100%

Scanned image of the page. Keyboard directions: use + to zoom in, - to zoom out, arrow keys to pan inside the viewer.

Page Options

Download this Issue

Share

Something wrong?

Something wrong with this page? Report problem.

Rights / Permissions

This collection, digitized in collaboration with the Michigan Daily and the Board for Student Publications, contains materials that are protected by copyright law. Access to these materials is provided for non-profit educational and research purposes. If you use an item from this collection, it is your responsibility to consider the work's copyright status and obtain any required permission.

September 24, 1948 - Image 8

Resource type:
Text
Publication:
The Michigan Daily, 1948-09-24

Disclaimer: Computer generated plain text may have errors. Read more about this.

rv-nr'r-.T'

FID~AY, SETEMBER 24, 194~

THE MICHIGAN DAILY

_____________ - --- -----. I. I

MMNMWXMWAWAVMWW ffimvmmmm

J

TIGHTEN YOUR BELTS:
Soaring Commodity Priees
Give Students HCL Blues

By DAVE THOMAS
As school bells ring out once
more across the nation, the cost
of living index has achieved new
importance to thousands of col-
lege students.
Prices of essential commodities,
such as clothing, housing, and food
have risen from four to five per
cent on a national scale since the
conclusion of the spring semester
according to the Bureau of Sta-
tistics.
Seven Injured
As Detroit Bus
Rams Truck
DETROIT-P)-Seven persons
aboard a Detroit-bound bus were
seriously injured when police said
the vehicle cracked into the rear
of a farm truck on the Willow
Run Expressway.
* * *
THE BUS DRIVER and six pas-
sengers were taken to Wayne
County General Hospital in se-
rious condition. Six other passen-
gers were less seriously injured.
The Greyhound bus, en route
from Chicago, plunged into a
truck, driven by Raymond Wentz
of Wanatah, Ind., a few miles
west of Detroit. 'Wentz, bringing
a load of potatoes into the city,
was not hurt.
PASSENGERS were trapped in-
side the vehicle until a Wayne
County Sheriff's officer climbed
through an emergency door and
cleared a passage. The bus driver,
William F. Kakish, 31, of Berwyn,
Ill., was unconscious when pried
out from under the wheel.
Those seriously injuredewere:
Lawrence Burlew, Reading,
Mich.; Henry C. Perez, San An-
tonio, Tex.; Roger Brule, Clouston,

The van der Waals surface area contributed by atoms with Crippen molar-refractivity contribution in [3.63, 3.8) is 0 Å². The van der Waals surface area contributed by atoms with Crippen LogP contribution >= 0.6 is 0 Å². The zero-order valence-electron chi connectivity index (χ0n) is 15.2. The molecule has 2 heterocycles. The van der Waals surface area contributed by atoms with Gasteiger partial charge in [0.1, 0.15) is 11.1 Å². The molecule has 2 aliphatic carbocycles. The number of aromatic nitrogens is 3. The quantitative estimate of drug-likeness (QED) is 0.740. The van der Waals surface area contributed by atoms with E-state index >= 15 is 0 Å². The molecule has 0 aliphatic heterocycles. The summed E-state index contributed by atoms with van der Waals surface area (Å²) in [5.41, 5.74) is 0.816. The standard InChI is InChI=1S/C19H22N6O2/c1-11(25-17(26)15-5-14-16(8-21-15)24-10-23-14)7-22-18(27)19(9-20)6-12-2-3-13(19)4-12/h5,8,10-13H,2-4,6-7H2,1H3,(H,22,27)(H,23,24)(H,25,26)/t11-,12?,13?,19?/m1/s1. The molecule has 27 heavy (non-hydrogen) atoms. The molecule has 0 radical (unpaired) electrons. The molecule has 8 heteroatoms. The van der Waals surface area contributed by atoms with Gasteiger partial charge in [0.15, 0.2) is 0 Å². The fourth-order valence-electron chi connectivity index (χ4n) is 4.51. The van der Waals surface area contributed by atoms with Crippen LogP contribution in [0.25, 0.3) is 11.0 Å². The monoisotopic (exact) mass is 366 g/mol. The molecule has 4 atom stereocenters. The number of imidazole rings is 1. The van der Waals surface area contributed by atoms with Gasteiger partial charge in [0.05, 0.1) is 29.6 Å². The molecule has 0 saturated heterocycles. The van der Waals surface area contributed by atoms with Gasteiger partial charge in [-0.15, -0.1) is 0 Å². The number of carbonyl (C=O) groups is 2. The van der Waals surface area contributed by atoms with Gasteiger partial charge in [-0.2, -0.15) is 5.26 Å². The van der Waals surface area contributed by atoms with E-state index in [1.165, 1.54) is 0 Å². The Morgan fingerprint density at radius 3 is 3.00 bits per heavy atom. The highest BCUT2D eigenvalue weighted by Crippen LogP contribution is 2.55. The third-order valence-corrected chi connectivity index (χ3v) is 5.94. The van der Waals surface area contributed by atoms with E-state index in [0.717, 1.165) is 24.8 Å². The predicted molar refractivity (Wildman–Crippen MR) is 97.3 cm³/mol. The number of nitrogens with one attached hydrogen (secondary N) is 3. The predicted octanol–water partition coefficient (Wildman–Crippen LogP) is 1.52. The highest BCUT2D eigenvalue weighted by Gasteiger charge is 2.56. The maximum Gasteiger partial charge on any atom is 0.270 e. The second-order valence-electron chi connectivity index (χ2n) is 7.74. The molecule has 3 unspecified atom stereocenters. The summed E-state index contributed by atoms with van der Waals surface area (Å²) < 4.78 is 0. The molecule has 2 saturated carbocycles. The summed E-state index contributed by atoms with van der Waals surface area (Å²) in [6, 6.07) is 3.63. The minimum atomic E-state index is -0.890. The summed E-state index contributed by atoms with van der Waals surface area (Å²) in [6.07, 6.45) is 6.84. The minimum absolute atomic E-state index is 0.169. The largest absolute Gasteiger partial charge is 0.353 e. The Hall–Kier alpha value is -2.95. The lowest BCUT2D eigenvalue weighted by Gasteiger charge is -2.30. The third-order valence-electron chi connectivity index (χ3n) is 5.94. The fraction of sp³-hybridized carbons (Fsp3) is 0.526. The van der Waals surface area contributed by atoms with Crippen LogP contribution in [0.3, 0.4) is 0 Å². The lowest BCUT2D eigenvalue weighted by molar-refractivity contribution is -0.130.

Sask.; Benjamin Crain, Detroit;
Mattie Seller, Gary, Ind., and
Nannie Duncan, Detroit.

RETURNING University stu-
dents, fresh from a summer of
stowing away vitamins at the fam-
ily table, have discovered that as
the nation goes, so goes Ann Ar-
bor.
With meat prices still climb-
ing and despite a record wheat
crop, meals, already a major
item on college expense ac-
counts, will cost still more this
semester.
Most fraternities and sororities
report board increases of nine to
twelve per cent while local restau-
rants have been able to get by
with smaller price hikes and a
little menu juggling.
BOTH THE UNION and the
League are posting essentially the
same meal prices that they did in
the spring semester. Residence
halls, however, have found it nec-
essary to raise prices on their fare
as announced last spring.
Housing, when it can be found,
costs no more than last semes-
ter except for rooms in private
residences which have risen as
much as ten per cent.
A Sunday evening date at the
movies requires an extra dime and
possibly more if you wear that new
gabardine suit.
GABARDINES are up almost
fifteen per cent in the fall lines
and the men have only the girls
to blame, for madam's new fa-
shions require much of this tra-
ditionally masculine fabric.
Other clothing prices have re-
mained steady except for such
items as women's suits and
men's shirts which have jumped
about five per cent.
With everything pointing to a
continuing high price level, and a
general lack of sympathy from
Uncle Sam and harried parents,
Daily economists expect larger
crowds in the more inexpensive
studying hangouts such as the
General Library on the long win-
ter evenings ahead.

STARS TO BE SEEN TONIGHT-Viviane Romance and Michel
Simon seem to be more passionate than panicky in this scene
from "Panic," the French film to play at Hill Auditorium tonight
and Saturday night under the auspices of the Art Cinema League
and the Inter Co-Operative Council.
DULL FORECAST:
Few Loca I Parties Planned.

Forty Three
States Give
Draft Total
WASHINGTON-0P)-First re-